In the early 1900s, the Ohio-Kansas Oil & Gas Company financed drilling operations with capital raised from stock sales. It had wells 12 miles southeast of Burlington, Kansas, and secured a franchise to supply natural gas to the town.

The Burlington Republican newspaper in April 1905 reported that “a prospectus of the Ohio-Kansas Oil and Gas Co., advertising its stock for sale, is in circulation, and a copy has been received here. It is circulated by J.H. Andrews & Co, Broker, 40S Fidelity Trust Co. Building, Kansas City, Mo., who will give all necessary information concerning the matter.”

The company’s account to the newspaper included a map of Woodson County showing the lease holdings and the location of five oil and two natural gas wells. “On the sixth page is another picture of a flowing gas well in flames. The first few pages of reading matter contain an introduction, an argument in favor of corporations and a list of companies that have proved very profitable to the stockholders.”

The newspaper futher noted Ohio-Kansas Oil & Gas statement that the company, incorporated in Arizona, “has an authorized capital of one million dollars divided into one million shares of the par value of one dollar each.”

The prospectus also claimed that the Ohio-Kansas Oil and Gas Company, “absolutely controls the perpetual oil and gas rights upon seven thousand acres of land in the defined oil belt of Kansas. These lands are located in Woodson county and our leaseholds were obtained at a time when the most liberal terms were procurable. Since then we have drilled in five excellent oil wells on the southern end of this tract. Three of these flow naturally. Yet this is not all. Even better, to produce quick returns, is the fact that we also have gas. We have located on the north end of this tract a gas field which develops immense pressure. We have drilled in two wells in this part of the field that have an estimated capacity of 3,000,000 cubic feet each of gas daily. This will have a ready market in the near by cities of Burlington, Emporia and Topeka….”

The company prospectus sent to the newspaper proclaimed, “This company will be run for the benefit of the investor, to which class its officers and directors belong. It is the purpose of the directors to sell a limited amount of the stock at 35 cents for each share, for the purpose of drilling several wells, installing a pumping-plant and getting our product on the market. Not one share of stock will be sold beyond this issue unless we find it absolutely necessary for the purpose of making improvements. The less stock outstanding the more valuable will be that of those fortunate enough to hold it.”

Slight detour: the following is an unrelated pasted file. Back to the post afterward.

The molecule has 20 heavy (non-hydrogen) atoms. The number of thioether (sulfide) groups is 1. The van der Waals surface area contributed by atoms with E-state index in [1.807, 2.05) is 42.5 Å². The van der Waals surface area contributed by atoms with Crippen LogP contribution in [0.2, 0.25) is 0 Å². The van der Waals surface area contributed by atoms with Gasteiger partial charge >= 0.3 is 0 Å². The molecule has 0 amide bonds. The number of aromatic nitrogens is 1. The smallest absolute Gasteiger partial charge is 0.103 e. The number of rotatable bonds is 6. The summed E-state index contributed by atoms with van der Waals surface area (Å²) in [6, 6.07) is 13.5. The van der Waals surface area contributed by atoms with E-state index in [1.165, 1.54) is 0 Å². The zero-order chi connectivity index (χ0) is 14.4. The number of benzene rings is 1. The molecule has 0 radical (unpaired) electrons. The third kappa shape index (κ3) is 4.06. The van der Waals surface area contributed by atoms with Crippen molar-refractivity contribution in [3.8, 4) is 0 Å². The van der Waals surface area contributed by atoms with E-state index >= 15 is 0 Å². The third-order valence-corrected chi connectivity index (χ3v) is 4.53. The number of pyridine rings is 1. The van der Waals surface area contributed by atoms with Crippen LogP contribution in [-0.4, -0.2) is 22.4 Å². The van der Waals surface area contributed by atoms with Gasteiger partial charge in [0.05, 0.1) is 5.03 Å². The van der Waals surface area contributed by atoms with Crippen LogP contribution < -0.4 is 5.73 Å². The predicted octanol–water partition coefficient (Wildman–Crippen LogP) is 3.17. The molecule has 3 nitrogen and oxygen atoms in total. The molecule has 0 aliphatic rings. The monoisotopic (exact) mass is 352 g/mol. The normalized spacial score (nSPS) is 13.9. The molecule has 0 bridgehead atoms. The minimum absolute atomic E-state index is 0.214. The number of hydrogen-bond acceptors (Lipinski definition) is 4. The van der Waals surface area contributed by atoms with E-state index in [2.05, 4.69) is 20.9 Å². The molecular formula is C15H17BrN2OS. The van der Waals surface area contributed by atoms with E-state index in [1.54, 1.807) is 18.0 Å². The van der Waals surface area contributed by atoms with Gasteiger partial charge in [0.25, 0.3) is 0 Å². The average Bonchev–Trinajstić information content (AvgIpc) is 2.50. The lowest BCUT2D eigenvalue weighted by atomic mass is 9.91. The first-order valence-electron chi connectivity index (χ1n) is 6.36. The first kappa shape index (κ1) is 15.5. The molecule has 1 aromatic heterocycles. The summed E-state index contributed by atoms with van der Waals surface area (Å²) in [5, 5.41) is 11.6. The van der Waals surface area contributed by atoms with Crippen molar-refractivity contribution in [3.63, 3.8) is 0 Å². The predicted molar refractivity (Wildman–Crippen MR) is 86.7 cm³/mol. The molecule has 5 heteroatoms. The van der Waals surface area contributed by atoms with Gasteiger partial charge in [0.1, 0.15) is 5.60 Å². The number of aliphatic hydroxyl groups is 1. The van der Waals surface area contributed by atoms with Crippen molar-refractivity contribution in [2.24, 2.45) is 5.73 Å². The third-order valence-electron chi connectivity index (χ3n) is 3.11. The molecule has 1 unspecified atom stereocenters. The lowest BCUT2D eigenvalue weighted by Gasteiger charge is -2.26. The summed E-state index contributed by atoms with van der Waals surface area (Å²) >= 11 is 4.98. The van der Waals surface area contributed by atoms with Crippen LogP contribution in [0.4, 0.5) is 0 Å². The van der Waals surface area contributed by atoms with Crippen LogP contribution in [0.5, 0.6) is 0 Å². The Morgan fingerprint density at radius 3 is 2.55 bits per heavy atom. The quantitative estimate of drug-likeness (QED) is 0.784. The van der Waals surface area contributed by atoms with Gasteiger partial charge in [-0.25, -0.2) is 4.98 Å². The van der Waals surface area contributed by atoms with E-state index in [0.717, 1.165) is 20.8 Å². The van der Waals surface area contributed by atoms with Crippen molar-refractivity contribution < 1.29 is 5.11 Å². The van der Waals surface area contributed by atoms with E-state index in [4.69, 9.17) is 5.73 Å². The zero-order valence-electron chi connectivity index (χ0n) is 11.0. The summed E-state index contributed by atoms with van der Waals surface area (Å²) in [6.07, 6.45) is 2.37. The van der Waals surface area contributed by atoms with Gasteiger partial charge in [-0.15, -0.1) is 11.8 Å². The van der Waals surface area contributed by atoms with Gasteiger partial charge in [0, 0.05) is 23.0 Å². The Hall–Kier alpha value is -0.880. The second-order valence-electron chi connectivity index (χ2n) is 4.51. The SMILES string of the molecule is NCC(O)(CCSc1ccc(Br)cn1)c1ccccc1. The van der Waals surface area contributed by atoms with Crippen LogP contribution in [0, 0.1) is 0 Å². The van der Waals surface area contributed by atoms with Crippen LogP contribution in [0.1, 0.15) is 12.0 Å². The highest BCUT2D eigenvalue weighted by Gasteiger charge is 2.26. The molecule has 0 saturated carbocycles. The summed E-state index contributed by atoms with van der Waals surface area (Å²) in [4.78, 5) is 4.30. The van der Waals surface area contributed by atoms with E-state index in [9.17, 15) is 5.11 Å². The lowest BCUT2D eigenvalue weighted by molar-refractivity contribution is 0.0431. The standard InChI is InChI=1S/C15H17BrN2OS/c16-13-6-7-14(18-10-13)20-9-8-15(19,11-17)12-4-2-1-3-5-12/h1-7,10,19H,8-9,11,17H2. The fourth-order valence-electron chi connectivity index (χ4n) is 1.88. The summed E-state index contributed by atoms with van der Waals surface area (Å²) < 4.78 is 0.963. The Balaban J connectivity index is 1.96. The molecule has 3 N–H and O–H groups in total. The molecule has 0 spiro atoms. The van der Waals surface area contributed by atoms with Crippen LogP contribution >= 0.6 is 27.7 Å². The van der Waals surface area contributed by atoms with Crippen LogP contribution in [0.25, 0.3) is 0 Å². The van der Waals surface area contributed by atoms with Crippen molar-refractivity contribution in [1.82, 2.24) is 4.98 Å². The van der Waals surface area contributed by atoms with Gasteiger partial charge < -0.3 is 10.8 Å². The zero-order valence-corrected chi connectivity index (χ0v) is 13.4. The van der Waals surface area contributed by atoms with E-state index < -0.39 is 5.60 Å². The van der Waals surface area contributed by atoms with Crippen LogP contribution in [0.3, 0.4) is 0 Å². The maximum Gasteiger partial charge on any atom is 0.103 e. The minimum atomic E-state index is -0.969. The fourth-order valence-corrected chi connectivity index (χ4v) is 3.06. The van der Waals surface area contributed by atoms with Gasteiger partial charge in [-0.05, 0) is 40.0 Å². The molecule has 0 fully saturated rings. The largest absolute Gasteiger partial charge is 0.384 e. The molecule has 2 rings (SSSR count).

This was at a time before “Blue Sky” laws were enacted to protect investors from false advertising and operators from “engaging in any practice or transaction or course of business relating to the purchase, exchange, investment advice, or sale of securities or commodities which is fraudulent, or in violation of law, or would operate as a fraud on the purchaser.”

Despite the prospectus’ enthusiasm for Ohio-Kansas Oil & Gas, the company was subject to the same petroleum exploration risks and hazards that often led to bankruptcy. In August 1913, newspapers reported the company’s lease holdings just east of Longton had suffered heavy loss by fire (the Longton oilfield had been opened in 1902, starting a brief oil boom). The damage must have been substantial, because that same year, Ohio-Kansas Oil & Gas lost its charter to do business for failure to file required annual reports with the state. Stockholders were left with valueless certificates. Learn more history in Kansas Oil Boom.


The stories of exploration and production companies joining petroleum booms (and avoiding busts) can be found updated in Is my Old Oil Stock worth Anything? The American Oil & Gas Historical Society preserves U.S. petroleum history. Please support this AOGHS.ORG energy education website. For membership information, contact bawells@aoghs.org. © 2018 Bruce A. Wells.


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